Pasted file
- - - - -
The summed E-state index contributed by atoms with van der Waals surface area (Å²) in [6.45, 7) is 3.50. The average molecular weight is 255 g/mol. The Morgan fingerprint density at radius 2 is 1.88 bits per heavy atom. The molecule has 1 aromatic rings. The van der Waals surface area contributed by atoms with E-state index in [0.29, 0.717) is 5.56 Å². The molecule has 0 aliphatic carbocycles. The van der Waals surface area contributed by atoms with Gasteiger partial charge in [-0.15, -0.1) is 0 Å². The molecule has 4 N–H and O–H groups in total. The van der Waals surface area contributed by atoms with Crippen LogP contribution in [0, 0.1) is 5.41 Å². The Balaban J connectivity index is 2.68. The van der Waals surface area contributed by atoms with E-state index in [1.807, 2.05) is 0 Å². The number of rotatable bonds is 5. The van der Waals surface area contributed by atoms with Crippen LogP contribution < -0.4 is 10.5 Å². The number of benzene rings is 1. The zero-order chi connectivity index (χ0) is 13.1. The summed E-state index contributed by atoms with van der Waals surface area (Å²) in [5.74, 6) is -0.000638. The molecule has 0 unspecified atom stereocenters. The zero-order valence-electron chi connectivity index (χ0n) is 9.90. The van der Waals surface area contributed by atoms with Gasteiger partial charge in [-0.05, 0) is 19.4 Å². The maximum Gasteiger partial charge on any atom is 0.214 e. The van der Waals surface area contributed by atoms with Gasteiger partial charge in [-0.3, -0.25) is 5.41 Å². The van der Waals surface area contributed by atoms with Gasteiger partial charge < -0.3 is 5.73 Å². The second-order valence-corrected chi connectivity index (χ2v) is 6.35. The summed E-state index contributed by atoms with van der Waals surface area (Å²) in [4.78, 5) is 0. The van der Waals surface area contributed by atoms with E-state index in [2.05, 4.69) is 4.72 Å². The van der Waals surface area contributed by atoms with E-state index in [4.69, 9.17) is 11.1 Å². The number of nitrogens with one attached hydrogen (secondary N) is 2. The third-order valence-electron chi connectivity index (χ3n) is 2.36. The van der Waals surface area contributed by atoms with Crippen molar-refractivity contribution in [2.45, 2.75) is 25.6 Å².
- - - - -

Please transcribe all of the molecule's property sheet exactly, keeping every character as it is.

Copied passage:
The summed E-state index contributed by atoms with van der Waals surface area (Å²) in [6.45, 7) is 3.50. The average molecular weight is 255 g/mol. The Morgan fingerprint density at radius 2 is 1.88 bits per heavy atom. The molecule has 1 aromatic rings. The van der Waals surface area contributed by atoms with E-state index in [0.29, 0.717) is 5.56 Å². The molecule has 0 aliphatic carbocycles. The van der Waals surface area contributed by atoms with Gasteiger partial charge in [-0.15, -0.1) is 0 Å². The molecule has 4 N–H and O–H groups in total. The van der Waals surface area contributed by atoms with Crippen LogP contribution in [0, 0.1) is 5.41 Å². The Balaban J connectivity index is 2.68. The van der Waals surface area contributed by atoms with E-state index in [1.807, 2.05) is 0 Å². The number of rotatable bonds is 5. The van der Waals surface area contributed by atoms with Crippen LogP contribution < -0.4 is 10.5 Å². The number of benzene rings is 1. The zero-order chi connectivity index (χ0) is 13.1. The summed E-state index contributed by atoms with van der Waals surface area (Å²) in [5.74, 6) is -0.000638. The molecule has 0 unspecified atom stereocenters. The zero-order valence-electron chi connectivity index (χ0n) is 9.90. The van der Waals surface area contributed by atoms with Gasteiger partial charge in [-0.05, 0) is 19.4 Å². The maximum Gasteiger partial charge on any atom is 0.214 e. The van der Waals surface area contributed by atoms with Gasteiger partial charge in [-0.3, -0.25) is 5.41 Å². The van der Waals surface area contributed by atoms with Gasteiger partial charge < -0.3 is 5.73 Å². The second-order valence-corrected chi connectivity index (χ2v) is 6.35. The summed E-state index contributed by atoms with van der Waals surface area (Å²) in [4.78, 5) is 0. The van der Waals surface area contributed by atoms with E-state index in [2.05, 4.69) is 4.72 Å². The van der Waals surface area contributed by atoms with E-state index in [4.69, 9.17) is 11.1 Å². The number of nitrogens with one attached hydrogen (secondary N) is 2. The third-order valence-electron chi connectivity index (χ3n) is 2.36. The van der Waals surface area contributed by atoms with Crippen molar-refractivity contribution in [2.45, 2.75) is 25.6 Å².